High frequency oscillation, respiratory activity and changes in blood gases

Early Human Development
V ChanG Dimitriou


Spontaneous respiratory activity during high frequency oscillation (HFO) and its relationship to changes in blood gases on transfer to HFO has been assessed. Eighteen infants were studied, median gestational age 27 weeks and postnatal age 1 day. Simultaneous measurements of changes in oesophageal and airway pressure, flow and volume were made during a period of conventional ventilation and then during HFO. From these recordings, the infants' spontaneous respiratory rate during the two ventilatory techniques were calculated. Arterial blood gases were measured immediately before and after a 30-min period of HFO. All the infants were breathing during conventional ventilation (median rate of 55 breaths/min). On transfer to HFO, the respiratory rate of the whole group decreased to a median of 23 breaths/min (P < 0.001), but only five infants became apnoeic. The changes in respiratory rate did not relate significantly to changes in PaCO2. Oxygenation deteriorated in four of the five apnoeic infants and in the two infants who became agitated during HFO. In the remaining 11 infants, whose median respiratory rate was 28 breaths/min (range 15-77) during HFO, oxygenation improved by a median of 12 mmHg (range 4-42). We conclude that, in t...Continue Reading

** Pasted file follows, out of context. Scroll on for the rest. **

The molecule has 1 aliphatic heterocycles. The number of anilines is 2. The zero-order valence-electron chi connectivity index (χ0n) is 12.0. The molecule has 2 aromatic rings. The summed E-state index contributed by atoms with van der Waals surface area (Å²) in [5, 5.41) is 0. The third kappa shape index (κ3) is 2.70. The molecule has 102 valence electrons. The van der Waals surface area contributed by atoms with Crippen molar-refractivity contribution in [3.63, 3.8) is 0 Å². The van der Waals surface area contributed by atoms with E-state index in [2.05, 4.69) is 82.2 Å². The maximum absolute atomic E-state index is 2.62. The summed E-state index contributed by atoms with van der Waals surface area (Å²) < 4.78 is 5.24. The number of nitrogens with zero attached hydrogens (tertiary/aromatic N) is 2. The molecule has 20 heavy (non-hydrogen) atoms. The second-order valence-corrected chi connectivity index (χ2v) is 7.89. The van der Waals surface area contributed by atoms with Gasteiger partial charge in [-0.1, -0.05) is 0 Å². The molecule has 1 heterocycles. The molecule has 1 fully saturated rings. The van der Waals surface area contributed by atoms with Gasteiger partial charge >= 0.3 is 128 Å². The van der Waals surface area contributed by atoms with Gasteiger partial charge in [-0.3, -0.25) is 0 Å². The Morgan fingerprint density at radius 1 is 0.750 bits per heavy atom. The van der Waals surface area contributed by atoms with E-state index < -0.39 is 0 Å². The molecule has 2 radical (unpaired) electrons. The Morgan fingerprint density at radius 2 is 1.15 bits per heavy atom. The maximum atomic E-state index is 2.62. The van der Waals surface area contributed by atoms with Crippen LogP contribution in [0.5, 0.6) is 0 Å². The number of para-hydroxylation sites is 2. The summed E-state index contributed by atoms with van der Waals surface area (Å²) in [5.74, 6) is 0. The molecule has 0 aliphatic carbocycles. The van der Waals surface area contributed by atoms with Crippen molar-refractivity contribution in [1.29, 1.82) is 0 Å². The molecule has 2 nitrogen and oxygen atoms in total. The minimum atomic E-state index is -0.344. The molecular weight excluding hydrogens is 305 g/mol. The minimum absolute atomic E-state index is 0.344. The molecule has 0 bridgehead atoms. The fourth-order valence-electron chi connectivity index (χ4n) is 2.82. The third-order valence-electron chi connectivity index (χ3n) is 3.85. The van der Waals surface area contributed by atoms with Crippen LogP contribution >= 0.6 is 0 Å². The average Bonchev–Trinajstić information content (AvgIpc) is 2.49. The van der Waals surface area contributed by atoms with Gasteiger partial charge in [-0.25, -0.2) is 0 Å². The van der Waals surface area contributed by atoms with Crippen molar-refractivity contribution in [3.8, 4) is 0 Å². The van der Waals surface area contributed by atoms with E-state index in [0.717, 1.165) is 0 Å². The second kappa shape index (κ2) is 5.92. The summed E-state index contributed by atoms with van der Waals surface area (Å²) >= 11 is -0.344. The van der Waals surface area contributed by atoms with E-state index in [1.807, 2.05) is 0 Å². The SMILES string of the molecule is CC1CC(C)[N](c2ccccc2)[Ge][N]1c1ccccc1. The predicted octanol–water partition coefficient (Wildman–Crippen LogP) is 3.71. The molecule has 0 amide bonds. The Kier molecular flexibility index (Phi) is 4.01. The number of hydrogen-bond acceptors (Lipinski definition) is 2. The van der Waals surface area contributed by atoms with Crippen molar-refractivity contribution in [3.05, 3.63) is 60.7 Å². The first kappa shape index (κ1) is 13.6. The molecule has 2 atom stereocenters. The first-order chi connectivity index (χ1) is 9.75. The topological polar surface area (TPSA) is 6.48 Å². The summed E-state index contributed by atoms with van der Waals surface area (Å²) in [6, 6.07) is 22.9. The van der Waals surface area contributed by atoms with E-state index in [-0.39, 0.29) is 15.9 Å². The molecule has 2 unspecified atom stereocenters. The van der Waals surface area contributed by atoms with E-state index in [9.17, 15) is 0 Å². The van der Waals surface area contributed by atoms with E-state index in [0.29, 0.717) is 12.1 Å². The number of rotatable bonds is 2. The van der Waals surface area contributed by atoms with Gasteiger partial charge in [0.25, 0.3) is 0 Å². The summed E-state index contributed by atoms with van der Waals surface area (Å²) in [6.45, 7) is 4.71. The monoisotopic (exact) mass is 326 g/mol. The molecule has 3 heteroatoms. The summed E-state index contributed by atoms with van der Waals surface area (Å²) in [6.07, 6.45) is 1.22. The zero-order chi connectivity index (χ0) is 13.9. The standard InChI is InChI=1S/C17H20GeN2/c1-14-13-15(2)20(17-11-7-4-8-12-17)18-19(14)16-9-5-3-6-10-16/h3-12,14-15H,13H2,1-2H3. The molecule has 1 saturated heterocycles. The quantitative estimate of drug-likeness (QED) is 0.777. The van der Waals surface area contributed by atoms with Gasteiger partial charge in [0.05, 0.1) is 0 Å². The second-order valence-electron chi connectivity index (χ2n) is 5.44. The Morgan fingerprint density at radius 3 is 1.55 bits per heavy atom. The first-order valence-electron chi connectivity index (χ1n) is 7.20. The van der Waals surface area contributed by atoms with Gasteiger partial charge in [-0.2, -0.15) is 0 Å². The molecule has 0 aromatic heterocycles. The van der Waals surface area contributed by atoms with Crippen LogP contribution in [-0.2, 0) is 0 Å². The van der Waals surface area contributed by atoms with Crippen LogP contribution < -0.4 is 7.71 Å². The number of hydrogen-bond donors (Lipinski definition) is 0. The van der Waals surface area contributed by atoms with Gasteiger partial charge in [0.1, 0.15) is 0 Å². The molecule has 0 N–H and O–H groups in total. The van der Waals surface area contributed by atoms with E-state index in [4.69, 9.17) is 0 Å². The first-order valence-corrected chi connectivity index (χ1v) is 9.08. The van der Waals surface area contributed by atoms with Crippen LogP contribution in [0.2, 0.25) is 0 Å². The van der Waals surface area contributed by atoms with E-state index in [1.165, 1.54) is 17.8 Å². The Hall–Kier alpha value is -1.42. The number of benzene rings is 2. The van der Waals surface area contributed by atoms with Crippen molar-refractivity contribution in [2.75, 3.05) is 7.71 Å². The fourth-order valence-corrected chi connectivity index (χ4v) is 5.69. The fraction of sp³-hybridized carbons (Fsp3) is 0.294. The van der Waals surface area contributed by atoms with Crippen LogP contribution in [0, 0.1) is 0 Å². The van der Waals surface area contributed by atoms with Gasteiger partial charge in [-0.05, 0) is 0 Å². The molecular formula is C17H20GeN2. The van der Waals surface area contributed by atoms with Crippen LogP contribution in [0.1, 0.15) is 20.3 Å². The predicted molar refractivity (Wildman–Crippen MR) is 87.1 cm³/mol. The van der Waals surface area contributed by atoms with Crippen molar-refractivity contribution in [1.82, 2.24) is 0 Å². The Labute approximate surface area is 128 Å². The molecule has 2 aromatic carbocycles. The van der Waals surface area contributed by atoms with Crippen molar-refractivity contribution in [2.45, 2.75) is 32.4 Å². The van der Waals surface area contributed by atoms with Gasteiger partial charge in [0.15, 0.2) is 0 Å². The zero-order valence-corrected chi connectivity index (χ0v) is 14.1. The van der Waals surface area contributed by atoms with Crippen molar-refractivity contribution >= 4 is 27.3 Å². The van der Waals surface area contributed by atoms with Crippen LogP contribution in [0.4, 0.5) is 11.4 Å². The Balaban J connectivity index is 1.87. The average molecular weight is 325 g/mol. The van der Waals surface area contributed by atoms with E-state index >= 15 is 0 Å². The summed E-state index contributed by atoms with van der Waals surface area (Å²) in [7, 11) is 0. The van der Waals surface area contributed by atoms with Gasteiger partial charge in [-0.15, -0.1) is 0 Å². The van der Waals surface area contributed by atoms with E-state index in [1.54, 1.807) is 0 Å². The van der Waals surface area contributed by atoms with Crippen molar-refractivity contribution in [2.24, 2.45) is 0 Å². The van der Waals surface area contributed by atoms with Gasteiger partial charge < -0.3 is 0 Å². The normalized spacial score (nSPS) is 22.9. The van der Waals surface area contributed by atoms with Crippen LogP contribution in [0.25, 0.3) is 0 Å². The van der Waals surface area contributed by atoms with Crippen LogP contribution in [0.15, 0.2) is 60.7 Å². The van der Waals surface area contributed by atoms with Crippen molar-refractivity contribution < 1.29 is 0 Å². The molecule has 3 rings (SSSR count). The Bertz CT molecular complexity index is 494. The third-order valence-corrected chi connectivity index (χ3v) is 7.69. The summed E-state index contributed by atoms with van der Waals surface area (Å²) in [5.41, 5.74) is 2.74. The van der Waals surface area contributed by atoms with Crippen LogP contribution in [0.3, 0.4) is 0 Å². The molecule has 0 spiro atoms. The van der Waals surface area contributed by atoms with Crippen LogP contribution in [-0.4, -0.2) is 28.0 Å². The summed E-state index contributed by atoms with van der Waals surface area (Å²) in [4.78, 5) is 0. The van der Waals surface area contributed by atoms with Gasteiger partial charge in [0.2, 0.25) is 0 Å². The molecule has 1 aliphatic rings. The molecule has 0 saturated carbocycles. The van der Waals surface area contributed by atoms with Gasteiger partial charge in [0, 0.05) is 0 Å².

Related Concepts

Carbon Dioxide
Gestational Age
High-Frequency Oscillation Ventilation
Neonatal Prematurity

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